Study selection phase 1: selection criteria




2.2 Study selection phase 1: selection criteria

The research was limited to English language articles published between 1995 and 2007.

All types of cost studies (such as cost analysis, cost effectiveness analysis, and cost utility analysis studies) on AML/APML were included. The details are discussed in the following sections, while the summarized criteria are listed in Table 2.1.

2.2.1 Participants

Inclusion criteria:

Studies in which patients were newly diagnosed with Acute Myeloid Leukemia (AML) and/or Acute Promyelocytic leukemia (APML / APL) were included, regardless of age and treatment phases.

Exclusion criteria:

Studies in which patients who were not diagnosed with AML or APML were excluded.


Studies that recruited both AML and APML patients were included. The reason for this was that the treatments and the clinical manifestations of APML were significantly different from the ones of AML, although APML is a common subtype of AML (accounts for 5-10% of cases of AML) [52, 53]. In the current review, studies focusing exclusively on APML or on both AML and APML were all included. It is worth noting that studies that included various haematological cancers (in which only a minor part concerned AML/APML) were excluded, as the relevant study designs, measurement methods, and results had little correlation with AML/APML.

Table 2.1 Summary of the study selection criteria

Inclusion Exclusion

Population Newly diagnosed AML / APL Not AML / APL studies or only a minor part discusses about AML Intervention Economic evaluation analysis Clinical management analysis

Outcome Costing method No relevant methods

Language English studies Non-English studies

Publication status Published and unpublished -

Publish year 1995-2008 Before 1995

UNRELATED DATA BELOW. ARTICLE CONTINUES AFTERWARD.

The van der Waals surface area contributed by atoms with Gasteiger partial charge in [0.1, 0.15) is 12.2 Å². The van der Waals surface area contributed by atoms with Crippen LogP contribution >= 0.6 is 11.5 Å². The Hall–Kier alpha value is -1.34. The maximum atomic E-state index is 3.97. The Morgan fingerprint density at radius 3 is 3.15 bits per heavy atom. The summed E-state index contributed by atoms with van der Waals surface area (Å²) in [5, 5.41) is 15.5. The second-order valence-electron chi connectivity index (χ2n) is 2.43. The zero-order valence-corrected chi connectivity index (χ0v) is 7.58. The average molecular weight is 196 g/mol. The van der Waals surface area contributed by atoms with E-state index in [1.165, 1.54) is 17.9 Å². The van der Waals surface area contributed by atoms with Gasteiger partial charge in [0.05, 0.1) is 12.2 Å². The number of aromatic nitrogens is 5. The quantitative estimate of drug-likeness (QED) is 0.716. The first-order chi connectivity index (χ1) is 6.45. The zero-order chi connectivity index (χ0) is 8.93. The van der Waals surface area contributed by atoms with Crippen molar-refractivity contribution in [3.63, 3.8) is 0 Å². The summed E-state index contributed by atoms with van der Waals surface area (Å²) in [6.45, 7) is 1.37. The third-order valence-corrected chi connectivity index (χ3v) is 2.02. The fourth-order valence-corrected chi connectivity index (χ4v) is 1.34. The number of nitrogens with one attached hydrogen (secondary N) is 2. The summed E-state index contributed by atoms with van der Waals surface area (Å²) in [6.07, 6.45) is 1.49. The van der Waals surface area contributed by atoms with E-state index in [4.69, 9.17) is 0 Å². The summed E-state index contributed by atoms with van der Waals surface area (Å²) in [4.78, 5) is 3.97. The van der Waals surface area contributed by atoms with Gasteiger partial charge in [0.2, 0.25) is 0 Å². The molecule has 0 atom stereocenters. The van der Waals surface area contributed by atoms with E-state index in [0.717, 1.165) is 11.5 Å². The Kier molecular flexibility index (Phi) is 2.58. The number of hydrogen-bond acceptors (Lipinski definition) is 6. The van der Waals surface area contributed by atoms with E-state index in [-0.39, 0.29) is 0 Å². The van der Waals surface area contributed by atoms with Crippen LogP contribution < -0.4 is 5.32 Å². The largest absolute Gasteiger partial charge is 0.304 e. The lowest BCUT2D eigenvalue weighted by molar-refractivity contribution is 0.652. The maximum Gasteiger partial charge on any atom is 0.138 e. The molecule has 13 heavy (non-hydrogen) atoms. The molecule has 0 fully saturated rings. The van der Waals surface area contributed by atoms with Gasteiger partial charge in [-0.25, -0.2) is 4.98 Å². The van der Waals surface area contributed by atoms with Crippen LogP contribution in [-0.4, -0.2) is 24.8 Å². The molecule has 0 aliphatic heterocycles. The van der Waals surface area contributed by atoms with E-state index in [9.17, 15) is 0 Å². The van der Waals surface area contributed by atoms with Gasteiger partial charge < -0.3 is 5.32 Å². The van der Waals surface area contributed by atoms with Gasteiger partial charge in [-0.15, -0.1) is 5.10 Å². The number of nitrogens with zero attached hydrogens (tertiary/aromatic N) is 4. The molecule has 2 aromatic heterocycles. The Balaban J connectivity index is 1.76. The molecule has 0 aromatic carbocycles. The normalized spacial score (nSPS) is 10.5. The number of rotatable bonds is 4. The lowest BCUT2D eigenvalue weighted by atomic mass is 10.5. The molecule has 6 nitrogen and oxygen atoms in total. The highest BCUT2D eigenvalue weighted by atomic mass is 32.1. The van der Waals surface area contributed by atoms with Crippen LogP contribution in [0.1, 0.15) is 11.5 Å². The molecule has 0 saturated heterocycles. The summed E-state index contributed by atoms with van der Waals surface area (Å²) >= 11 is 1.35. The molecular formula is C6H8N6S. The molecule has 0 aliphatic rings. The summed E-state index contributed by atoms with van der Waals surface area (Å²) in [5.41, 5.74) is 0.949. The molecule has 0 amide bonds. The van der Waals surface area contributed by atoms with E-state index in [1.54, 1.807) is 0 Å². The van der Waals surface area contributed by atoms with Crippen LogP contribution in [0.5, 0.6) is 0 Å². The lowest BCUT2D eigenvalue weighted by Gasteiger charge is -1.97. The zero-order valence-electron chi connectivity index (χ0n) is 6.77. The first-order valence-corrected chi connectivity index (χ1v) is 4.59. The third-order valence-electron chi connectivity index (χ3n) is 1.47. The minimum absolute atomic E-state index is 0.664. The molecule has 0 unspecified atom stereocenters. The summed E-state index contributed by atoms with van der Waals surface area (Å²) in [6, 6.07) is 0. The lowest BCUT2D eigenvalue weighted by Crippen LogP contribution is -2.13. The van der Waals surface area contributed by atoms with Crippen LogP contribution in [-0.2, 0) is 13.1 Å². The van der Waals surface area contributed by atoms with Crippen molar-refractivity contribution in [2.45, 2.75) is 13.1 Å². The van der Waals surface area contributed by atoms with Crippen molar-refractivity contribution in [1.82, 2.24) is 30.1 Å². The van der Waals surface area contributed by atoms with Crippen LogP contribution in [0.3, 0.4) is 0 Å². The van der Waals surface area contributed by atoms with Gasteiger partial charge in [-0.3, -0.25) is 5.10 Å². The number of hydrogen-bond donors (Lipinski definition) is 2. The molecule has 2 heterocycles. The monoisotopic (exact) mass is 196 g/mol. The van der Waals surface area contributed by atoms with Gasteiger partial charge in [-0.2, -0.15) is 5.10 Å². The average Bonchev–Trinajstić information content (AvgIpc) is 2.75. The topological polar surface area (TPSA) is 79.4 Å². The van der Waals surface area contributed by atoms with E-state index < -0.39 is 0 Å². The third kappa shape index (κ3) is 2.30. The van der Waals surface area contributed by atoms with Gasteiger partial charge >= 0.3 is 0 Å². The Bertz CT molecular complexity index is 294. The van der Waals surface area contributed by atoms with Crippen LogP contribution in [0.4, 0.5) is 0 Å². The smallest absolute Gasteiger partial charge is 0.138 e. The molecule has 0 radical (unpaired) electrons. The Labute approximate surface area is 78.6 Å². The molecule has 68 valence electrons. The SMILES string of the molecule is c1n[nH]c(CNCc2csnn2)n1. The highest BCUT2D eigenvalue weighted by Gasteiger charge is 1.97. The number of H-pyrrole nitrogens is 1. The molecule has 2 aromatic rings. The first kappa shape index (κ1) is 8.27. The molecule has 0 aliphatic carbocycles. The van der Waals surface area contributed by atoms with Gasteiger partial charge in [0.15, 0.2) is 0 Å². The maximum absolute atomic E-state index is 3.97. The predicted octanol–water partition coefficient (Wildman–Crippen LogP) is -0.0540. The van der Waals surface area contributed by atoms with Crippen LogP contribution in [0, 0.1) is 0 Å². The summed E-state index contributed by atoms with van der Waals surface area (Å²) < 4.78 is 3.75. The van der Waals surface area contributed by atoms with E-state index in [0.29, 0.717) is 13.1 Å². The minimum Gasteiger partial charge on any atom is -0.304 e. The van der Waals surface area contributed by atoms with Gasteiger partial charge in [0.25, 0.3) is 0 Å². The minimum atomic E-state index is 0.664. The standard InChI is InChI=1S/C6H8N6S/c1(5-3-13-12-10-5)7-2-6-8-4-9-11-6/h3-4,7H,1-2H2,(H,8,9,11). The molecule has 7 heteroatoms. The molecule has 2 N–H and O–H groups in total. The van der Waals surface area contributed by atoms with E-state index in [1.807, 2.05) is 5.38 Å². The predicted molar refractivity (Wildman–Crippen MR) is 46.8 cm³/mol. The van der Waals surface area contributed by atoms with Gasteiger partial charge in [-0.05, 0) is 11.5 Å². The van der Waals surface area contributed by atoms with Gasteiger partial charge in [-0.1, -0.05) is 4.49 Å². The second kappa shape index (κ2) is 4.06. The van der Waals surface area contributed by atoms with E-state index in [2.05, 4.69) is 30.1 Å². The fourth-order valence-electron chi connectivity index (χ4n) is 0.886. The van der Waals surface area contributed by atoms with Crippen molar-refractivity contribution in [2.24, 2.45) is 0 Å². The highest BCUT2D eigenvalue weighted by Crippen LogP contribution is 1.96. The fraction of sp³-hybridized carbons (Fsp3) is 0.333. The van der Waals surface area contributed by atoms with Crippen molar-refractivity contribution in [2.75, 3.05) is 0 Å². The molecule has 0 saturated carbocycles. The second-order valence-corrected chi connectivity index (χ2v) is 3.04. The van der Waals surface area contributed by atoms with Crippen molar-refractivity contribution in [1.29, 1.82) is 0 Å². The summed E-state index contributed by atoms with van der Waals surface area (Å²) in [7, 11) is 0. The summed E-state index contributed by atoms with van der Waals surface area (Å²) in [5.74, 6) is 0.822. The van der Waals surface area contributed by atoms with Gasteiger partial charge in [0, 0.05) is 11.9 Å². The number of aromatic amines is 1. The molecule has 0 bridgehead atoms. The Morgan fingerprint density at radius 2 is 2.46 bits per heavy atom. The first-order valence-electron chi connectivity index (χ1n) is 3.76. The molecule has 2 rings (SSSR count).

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b. Newly diagnosed

Studies that recruited ‘newly diagnosed’ and ‘previously untreated’ patients were both included to allow the costing of the complete patient pathway from time of diagnosis. It is worth noting that the newly diagnosed criterion only applied to induction therapy studies.

For studies focusing on consolidation therapy, complications of treatment, and supportive or palliative care, the newly diagnosed criteria was not applied, as it is not necessary to restrict with the newly diagnosed and previous untreated criteria.

c. Age

All the relevant economic evaluation studies on AML/APML were included regardless of the age of the study patients. The reason for not taking age into consideration was that AML/APML can occur in the young and the elderly groups [52, 53].

2.2.2 Intervention and comparisons

All AML/APML studies involving cost calculations were included. The reason for this was to reveal how the costing methods were carried out in previous studies. This included cost analysis, cost utility analysis, and cost effectiveness analysis. However, clinic management studies were not included as these studies were not related to cost estimation.

Also, previous ‘review studies’ were excluded. The reason for this was that ‘review studies’ could not provide information related with the costing methodology, as these studies mainly focused on summarizing the cost results of other original studies. It is worth noting that the economic evaluations for single intervention or for comparison of multiple interventions were all included. The interventions were further categorized at later stages of the review.

2.2.3 Outcome

For the purposes of the current review, the primary outcomes were costing methods and costing details, while the secondary outcomes were cost results.